Greece’s culture ministry has announced plans to open to visitors some of the country’s vast heritage of ancient shipwrecks, aiming to boost the economies of nearby islands. Alonissos is where the first such shipwreck site will be developed, a 5th-century BC merchant ship named the Peristera. The Peristera shipwreck, which contains 3,000 (wine) amphorae, is one of the most important of the Classical Era.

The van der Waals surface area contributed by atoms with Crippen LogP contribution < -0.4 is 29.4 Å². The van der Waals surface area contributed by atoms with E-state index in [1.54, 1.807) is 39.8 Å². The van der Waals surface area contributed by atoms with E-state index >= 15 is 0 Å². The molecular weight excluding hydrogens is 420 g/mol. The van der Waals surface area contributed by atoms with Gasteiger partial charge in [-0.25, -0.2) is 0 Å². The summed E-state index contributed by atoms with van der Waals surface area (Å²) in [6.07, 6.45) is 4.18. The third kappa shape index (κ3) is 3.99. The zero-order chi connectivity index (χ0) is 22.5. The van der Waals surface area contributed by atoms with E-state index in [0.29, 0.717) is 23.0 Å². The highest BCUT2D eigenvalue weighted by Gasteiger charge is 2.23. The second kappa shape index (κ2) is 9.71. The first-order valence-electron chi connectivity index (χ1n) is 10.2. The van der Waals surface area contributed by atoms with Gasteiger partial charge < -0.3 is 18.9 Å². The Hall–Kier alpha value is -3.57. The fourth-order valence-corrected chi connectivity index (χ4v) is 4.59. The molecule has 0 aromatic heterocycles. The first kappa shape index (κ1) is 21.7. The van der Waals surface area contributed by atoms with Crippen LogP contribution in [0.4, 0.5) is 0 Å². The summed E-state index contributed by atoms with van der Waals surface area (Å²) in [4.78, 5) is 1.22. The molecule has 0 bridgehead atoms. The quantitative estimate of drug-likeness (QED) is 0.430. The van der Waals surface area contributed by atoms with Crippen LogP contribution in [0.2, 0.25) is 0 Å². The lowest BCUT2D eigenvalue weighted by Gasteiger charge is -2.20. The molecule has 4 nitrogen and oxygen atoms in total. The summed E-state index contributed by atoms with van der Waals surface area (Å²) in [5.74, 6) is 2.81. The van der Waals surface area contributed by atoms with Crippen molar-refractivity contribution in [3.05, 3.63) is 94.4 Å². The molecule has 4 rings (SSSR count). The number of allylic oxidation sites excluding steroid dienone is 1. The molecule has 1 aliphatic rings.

According to Greek archaeologists, the discovery demonstrates a knowledge of shipbuilding previously thought non-existant before the Roman era some four centuries later. Greek waters hold scores of ancient shipwrecks, around 60 alone are known to be found near the Aegean islet of Fourni according to the culture ministry. But fears of looting and organisational problems have for decades prevented the Greek culture ministry from opening the sites to visitors.